Produce Spotlight on Kale
Kale is a dark leafy green, related to bok choy, collard greens, and broccoli. It is rich in fiber, minerals, and vitamins A, C, and K. Kale contains antioxidants and may protect against heart disease and some types of cancers.
Shopping for Kale
Look for kale with crisp, dark-colored leaves and firm stems. Avoid yellow and wilted leaves. Massachusetts-grown kale is available mid-June through early December. Kale has a sweeter flavor when harvested after the first frost.
Curly kale – most common variety; tightly ruffled, bright green leaves, fibrous stem, and peppery flavor.
Lacinto kale (dinosaur kale) – long, dark spotted green leaves, flat puckered spears, and tough stems. Slightly sweet and nutty flavor.
Russian red kale – flat, red-tinged green leaves with thick, red-purple fibrous stems. Sweet flavor with a hint of lemon and pepper.
Baby kale – any variety that is harvested very young. Thin stems with tender leaves.
Storage and Preparation
- Place kale in a perforated plastic bag and refrigerate in the produce drawer soon after purchasing. Store up to five days.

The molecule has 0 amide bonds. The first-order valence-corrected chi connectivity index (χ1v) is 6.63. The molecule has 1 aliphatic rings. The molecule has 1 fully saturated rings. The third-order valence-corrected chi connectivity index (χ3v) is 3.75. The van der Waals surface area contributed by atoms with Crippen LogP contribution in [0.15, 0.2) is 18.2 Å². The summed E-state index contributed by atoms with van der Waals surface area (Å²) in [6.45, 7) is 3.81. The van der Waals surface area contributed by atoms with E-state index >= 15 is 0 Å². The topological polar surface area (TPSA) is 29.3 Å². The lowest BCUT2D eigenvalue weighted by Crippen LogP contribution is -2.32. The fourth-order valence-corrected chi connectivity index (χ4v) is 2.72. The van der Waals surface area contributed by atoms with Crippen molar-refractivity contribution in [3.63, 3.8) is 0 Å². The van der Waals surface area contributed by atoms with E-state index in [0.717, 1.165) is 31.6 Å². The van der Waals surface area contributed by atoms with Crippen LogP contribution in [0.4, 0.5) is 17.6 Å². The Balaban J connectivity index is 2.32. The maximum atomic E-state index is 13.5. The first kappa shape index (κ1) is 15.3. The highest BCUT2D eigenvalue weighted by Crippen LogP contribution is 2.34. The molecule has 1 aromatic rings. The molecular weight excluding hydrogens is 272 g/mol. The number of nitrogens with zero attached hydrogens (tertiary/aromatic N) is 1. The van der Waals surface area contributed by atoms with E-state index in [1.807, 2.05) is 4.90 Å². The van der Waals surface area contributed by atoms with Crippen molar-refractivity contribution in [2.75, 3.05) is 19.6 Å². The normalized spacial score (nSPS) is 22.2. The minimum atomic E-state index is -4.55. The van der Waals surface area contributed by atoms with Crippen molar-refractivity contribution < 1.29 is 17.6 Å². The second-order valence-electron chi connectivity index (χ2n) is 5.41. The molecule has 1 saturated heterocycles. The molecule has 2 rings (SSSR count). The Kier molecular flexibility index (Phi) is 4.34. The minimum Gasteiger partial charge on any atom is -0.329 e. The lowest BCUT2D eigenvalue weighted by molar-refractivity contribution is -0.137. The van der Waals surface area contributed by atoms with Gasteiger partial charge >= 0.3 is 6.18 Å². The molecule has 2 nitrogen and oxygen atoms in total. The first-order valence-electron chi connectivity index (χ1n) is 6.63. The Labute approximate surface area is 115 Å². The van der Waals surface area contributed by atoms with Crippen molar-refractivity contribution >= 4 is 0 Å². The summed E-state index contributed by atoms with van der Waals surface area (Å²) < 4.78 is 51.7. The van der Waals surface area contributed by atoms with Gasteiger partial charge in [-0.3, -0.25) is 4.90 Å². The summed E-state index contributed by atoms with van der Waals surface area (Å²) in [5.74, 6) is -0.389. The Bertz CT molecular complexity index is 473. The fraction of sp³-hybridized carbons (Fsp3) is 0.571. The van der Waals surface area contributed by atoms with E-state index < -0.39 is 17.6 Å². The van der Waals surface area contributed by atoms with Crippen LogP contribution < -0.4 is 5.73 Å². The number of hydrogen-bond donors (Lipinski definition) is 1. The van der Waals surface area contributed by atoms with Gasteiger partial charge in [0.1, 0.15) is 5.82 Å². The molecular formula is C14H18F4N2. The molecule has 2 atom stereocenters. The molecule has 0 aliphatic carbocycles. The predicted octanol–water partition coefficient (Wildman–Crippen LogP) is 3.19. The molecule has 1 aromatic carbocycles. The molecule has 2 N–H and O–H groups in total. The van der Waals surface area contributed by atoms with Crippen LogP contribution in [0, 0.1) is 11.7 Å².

- Wash thoroughly in cold water, drain, and dry before eating. Remove the midrib of large leaves. Kale can be blanched, steamed, sautéed, or baked.
- If you have more kale than you can eat in a week, freeze it. Blanche the leaves (cook quickly) 2 to 3 minutes and blot dry with a clean dish towel or paper towel. Place in a labeled and dated freezer-grade bag. Plan to use within one year.
- Use raw, thinly sliced kale in salads or pasta dishes.
- Reduce bitterness and soften leaves by massaging them with oil and salt or place finely cut leaves in an acidic dressing in a container overnight.
- Roast with vegetable or olive oil and seasoning to make kale chips.
- Substitute kale in any recipe that uses spinach or collard greens.
1 pound raw =
3 cups cooked 2 cups raw =
½ cup cooked
Using Locally Grown Produce
For recipes featuring fruits and vegetables, visit our website https://extension.umass.edu/ nutrition/recipes/. To locate places to buy local produce, visit https://www.mass.gov/orgs/ massachusetts-grownand-fresher.